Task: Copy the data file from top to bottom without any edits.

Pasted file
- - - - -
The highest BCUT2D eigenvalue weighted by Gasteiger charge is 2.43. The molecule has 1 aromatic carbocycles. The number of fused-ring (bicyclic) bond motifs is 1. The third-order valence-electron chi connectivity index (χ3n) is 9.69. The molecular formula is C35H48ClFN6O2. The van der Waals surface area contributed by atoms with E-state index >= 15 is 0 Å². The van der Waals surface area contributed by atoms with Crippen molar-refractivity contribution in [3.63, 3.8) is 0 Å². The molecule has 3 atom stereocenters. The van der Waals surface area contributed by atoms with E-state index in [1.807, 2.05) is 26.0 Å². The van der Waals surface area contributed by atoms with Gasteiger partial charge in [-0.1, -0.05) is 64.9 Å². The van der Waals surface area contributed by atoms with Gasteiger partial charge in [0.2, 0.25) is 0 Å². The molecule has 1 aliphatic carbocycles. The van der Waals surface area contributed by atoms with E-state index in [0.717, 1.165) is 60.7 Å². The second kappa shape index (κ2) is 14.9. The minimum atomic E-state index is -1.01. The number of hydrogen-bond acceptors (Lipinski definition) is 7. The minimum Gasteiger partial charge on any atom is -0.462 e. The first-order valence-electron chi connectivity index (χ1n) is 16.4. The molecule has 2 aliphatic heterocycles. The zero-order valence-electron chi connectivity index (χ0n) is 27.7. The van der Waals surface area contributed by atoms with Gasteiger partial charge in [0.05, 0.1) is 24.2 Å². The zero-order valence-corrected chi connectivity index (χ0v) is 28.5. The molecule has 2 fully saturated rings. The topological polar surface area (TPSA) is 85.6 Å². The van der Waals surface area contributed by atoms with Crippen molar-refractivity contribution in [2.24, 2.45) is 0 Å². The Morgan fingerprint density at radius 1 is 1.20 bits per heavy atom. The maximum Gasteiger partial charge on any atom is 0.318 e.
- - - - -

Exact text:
The highest BCUT2D eigenvalue weighted by Gasteiger charge is 2.43. The molecule has 1 aromatic carbocycles. The number of fused-ring (bicyclic) bond motifs is 1. The third-order valence-electron chi connectivity index (χ3n) is 9.69. The molecular formula is C35H48ClFN6O2. The van der Waals surface area contributed by atoms with E-state index >= 15 is 0 Å². The van der Waals surface area contributed by atoms with Crippen molar-refractivity contribution in [3.63, 3.8) is 0 Å². The molecule has 3 atom stereocenters. The van der Waals surface area contributed by atoms with E-state index in [1.807, 2.05) is 26.0 Å². The van der Waals surface area contributed by atoms with Gasteiger partial charge in [-0.1, -0.05) is 64.9 Å². The van der Waals surface area contributed by atoms with Gasteiger partial charge in [0.2, 0.25) is 0 Å². The molecule has 1 aliphatic carbocycles. The van der Waals surface area contributed by atoms with E-state index in [0.717, 1.165) is 60.7 Å². The second kappa shape index (κ2) is 14.9. The minimum atomic E-state index is -1.01. The number of hydrogen-bond acceptors (Lipinski definition) is 7. The minimum Gasteiger partial charge on any atom is -0.462 e. The first-order valence-electron chi connectivity index (χ1n) is 16.4. The molecule has 2 aliphatic heterocycles. The zero-order valence-electron chi connectivity index (χ0n) is 27.7. The van der Waals surface area contributed by atoms with Gasteiger partial charge in [0.05, 0.1) is 24.2 Å². The zero-order valence-corrected chi connectivity index (χ0v) is 28.5. The molecule has 2 fully saturated rings. The topological polar surface area (TPSA) is 85.6 Å². The van der Waals surface area contributed by atoms with Crippen molar-refractivity contribution in [2.24, 2.45) is 0 Å². The Morgan fingerprint density at radius 1 is 1.20 bits per heavy atom. The maximum Gasteiger partial charge on any atom is 0.318 e.